Answering this question has proven to be extremely difficult. Researchers have studied age-related changes in virtually all tissues, organs, and organ systems of the body (the endocrine system, consisting of many hormone-producing glands, is an example of an organ system). Some evidence suggest that the brain may be an aging-clock that determines the rate at which the whole body ages, but the results of many other studies suggest that the rate at which an animal ages may be the sum of age-related changes occurring simultaneously in all parts of the body.

Consequently, the attempts to understand the aging process, involving such a complex system, have generated a great number of theories but few practical therapies. Traditional therapies are available that treat age-related diseases such as cancer and arthritis, but do not reverse the aging process itself. A common trend in gerontology, particularly since the completion of the human genome project, is to search for genes that have a demonstrable effect on life span, the so-called longevity genes. Many such genes have been identified, and although the manipulation of these genes does not stop the aging process, they are providing many valuable insights into the cellular mechanisms of aging. More recently interest has turned to the use of cloning technology, stem cell analysis, and genetic manipulation in order to produce an effective rejuvenation therapy for cells and the body as a whole.

Aging, Revised Edition, one volume in the multivolume the New Biology set, describes the field of gerontology and the many theories that scientists have developed over the years to explain the age- related changes that occur in nearly all animals. This edition, now with color photographs and line drawings, has been extensively revised and expanded.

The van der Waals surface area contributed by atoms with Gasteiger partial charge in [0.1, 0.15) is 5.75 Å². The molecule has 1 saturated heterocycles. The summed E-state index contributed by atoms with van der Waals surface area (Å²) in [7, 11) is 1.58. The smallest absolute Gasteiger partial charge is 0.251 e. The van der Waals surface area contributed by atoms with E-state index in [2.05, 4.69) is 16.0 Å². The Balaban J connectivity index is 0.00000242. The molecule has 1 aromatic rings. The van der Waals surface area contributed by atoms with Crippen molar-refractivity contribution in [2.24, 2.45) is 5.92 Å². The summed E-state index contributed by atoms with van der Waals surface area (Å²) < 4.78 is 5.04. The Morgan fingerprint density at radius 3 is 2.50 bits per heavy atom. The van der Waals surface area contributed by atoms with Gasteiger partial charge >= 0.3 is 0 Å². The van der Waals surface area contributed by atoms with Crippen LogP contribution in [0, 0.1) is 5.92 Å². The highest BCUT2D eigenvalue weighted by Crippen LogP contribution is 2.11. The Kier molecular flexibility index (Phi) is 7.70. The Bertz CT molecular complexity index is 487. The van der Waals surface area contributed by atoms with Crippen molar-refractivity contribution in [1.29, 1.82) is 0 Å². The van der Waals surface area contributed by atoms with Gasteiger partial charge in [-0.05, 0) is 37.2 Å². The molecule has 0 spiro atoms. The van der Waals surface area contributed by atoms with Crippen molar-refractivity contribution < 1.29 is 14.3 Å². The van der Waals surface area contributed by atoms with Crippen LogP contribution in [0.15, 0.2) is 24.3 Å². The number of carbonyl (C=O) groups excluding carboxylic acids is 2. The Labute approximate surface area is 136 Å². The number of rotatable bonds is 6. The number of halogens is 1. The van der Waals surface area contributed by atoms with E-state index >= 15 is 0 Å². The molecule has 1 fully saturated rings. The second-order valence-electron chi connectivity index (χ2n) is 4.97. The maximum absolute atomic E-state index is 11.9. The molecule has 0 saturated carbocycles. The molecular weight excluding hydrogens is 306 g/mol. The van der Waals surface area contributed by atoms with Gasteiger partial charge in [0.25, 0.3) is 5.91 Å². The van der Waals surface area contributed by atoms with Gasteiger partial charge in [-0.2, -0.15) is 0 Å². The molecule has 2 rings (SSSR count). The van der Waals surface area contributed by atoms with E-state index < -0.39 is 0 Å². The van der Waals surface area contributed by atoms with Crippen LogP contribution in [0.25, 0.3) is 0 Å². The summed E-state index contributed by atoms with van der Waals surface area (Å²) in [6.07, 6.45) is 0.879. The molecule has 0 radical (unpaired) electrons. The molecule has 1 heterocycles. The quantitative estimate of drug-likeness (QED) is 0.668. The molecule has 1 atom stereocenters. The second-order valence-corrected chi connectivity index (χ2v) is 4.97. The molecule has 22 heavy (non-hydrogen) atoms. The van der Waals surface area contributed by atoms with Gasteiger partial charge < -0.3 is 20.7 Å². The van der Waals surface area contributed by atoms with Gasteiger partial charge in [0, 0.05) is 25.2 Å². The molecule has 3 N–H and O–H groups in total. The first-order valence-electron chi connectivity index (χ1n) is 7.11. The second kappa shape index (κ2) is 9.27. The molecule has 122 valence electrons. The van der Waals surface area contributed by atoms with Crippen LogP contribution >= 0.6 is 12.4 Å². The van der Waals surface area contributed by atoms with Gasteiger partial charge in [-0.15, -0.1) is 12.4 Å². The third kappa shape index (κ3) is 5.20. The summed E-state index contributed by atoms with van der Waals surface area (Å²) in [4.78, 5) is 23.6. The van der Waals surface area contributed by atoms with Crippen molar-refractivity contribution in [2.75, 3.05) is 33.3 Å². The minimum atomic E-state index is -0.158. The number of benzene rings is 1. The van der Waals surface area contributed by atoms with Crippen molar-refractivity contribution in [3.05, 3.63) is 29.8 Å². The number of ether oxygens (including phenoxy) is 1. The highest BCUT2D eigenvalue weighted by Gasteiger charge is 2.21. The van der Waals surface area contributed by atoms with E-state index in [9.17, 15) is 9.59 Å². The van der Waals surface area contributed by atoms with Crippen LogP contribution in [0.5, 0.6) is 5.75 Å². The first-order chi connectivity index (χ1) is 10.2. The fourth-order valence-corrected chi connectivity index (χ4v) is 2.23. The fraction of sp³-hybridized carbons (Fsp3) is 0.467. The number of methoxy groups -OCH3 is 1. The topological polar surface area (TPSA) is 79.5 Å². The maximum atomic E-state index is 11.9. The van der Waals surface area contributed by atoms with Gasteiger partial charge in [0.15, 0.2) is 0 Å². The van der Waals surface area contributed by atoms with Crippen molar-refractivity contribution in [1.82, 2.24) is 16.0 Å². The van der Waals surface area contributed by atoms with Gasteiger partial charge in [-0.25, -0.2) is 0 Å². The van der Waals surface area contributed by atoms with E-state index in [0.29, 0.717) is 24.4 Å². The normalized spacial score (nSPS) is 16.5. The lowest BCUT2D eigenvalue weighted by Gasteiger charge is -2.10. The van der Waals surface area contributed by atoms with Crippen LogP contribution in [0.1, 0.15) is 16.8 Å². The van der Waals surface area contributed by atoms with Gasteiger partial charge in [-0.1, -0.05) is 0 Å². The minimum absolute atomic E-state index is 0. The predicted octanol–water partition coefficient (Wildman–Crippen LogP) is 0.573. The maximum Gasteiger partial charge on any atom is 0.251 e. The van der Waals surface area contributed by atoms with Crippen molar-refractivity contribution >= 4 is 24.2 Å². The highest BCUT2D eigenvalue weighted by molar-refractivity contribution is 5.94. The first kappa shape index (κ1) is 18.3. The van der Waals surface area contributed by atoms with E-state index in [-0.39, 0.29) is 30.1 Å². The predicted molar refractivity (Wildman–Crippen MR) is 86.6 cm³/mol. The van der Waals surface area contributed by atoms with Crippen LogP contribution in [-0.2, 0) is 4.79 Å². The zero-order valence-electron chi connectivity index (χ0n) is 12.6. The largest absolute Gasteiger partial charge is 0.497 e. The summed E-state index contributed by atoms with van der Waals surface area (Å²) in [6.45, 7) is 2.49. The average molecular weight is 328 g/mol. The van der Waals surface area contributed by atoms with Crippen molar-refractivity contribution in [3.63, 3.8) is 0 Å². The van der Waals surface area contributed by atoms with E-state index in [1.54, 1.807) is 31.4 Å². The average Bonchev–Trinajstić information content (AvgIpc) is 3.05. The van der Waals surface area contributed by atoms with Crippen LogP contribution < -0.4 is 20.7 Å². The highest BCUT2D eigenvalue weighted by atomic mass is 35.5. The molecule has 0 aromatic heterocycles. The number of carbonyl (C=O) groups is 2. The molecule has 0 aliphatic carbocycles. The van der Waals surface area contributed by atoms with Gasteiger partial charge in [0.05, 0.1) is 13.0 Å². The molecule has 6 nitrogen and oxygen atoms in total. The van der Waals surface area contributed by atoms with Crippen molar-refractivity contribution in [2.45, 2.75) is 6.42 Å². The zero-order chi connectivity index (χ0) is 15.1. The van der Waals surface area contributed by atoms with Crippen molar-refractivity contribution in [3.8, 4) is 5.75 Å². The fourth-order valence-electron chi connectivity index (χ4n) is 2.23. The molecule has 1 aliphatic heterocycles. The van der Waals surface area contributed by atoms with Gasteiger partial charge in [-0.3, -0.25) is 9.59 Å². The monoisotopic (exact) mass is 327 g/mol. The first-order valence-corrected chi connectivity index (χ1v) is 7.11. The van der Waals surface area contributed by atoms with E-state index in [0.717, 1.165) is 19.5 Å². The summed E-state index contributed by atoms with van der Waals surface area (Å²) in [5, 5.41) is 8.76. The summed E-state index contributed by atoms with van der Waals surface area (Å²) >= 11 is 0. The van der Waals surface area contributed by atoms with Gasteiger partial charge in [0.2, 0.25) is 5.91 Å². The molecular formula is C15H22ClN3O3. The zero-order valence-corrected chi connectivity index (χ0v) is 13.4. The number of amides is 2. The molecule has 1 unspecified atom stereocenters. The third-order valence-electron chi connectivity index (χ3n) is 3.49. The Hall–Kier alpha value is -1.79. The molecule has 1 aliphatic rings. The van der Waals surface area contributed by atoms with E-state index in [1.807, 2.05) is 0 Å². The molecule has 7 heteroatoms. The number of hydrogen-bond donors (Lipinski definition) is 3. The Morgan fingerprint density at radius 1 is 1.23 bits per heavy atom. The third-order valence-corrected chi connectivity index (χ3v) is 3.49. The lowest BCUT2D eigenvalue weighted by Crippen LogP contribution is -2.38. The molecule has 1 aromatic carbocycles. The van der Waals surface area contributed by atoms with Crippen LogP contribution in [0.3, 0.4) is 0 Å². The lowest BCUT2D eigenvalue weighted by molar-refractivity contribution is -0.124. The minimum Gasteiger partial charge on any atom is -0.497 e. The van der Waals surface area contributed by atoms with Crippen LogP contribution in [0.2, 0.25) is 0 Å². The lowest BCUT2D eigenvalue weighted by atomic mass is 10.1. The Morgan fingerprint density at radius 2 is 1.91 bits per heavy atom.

Rejuvenation is usually discussed in very general terms, but this topic gives a detailed account of how current technologies could be used to produce an effective rejuvenation therapy. More practical therapies, based on clinical trials.This topic describes some exciting studies that may provide effective treatments for Alzheimer’s disease, cardiovascular disease, and osteoporosis. The final topic, as before, provides background material on cell biology, biotechnology, and other topics that are relevant to gerontology. The cell biology and biotechnology primers presented in this topic have been revised and condensed in the hope that the reader will be able to obtain the necessary background information as quickly as possible.